The current set of investment tax incentives (ITIs), employed by the South African government, has influenced the flow of private capital to less productive sectors of the economy, reveals a new report by the World Bank.
The economic report, which comes as the country is expected to record its third consecutive year of negative GDP per capita growth, states increasing investment is key to boosting growth and creating sustainable jobs.
The financial institution has lowered its growth estimate for 2016 to 0.4% from 0.8%. It now sees the economy growing at 1.1% and 1.8% in 2017 and 2018 respectively.
Based on the growth outlook and the reliance of the extremely poor on social grants for income, poverty is expected to remain fairly constant. But the widening gap between those with and without jobs should see inequality rise by 1.3% between 2010/2011 and 2017/2018.
South Africa’s unemployment rate of 27.1%, as registered in the third quarter of 2016, is at a 13-year high.
Re-orienting ITIs away from mining and toward service sectors would increase growth and job creation at no additional cost to the fiscus, the World Bank said. Since the end of the commodity super cycle mining has fared poorly while manufacturing, agriculture and trade have become more competitive, it said.
The research shows all sectors benefit from a marginal effective tax rate (METR) below that of the corporate income tax (CIT) rate of 28%. According to the World Bank, manufacturing is among the highest taxed sectors, due to its high weight of inventory and relatively high rate of inflation in South Africa. In contrast, mining’s METR of -1.2% is a result of the fact that mining companies can immediately and fully write off capital investments in the year incurred as well as the CIT formula for gold.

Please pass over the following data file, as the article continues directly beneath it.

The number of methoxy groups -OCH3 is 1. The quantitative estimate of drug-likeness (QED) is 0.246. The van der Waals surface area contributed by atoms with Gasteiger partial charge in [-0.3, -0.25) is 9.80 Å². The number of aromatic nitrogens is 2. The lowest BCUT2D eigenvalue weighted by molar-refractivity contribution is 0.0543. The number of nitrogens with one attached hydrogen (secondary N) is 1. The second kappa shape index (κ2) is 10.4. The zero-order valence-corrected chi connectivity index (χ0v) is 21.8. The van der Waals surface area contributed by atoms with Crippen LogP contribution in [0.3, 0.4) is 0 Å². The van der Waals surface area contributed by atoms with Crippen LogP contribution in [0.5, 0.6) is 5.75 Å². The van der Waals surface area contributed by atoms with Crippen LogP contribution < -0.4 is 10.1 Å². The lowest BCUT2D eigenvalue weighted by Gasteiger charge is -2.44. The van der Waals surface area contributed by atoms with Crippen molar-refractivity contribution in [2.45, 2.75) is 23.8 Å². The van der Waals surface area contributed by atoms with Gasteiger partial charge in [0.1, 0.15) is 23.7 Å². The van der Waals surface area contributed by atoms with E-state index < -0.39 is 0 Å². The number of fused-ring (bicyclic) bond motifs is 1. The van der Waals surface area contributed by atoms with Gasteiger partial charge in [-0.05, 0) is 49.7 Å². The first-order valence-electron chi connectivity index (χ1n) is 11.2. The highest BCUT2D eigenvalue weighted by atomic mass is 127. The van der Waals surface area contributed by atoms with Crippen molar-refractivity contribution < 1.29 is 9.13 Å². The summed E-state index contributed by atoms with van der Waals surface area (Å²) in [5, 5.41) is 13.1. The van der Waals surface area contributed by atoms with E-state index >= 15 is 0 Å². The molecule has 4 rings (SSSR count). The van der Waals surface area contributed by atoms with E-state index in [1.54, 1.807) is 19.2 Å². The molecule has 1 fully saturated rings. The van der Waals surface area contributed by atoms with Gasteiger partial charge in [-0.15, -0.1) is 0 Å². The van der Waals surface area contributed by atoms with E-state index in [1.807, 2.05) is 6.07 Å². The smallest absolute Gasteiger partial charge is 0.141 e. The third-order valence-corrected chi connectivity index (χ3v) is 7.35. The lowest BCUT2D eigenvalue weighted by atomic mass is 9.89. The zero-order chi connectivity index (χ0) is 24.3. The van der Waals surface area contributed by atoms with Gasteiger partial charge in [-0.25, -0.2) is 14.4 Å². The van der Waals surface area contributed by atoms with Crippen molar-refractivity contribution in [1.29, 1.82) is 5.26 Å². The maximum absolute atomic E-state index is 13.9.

“To generate a post-tax rate of return of 10% on investment, a pretax rate of return of 8.8% is needed in mining, against a pretax rate of return of 29.6% in the manufacturing sector… At the extreme, the negative METR in the mining sector means that companies are encouraged to invest in projects that provide hardly any economic returns, just to lower their tax burden,” it said.
It went on to add that trends in capital allocation have inhibited GDP growth and generated losses in aggregate capital productivity, with a deterioration in the economy’s capacity to direct private investment toward sectors with economic growth potential evident from 2008. It has also impacted job creation
Article Author : Prinesha Naidoo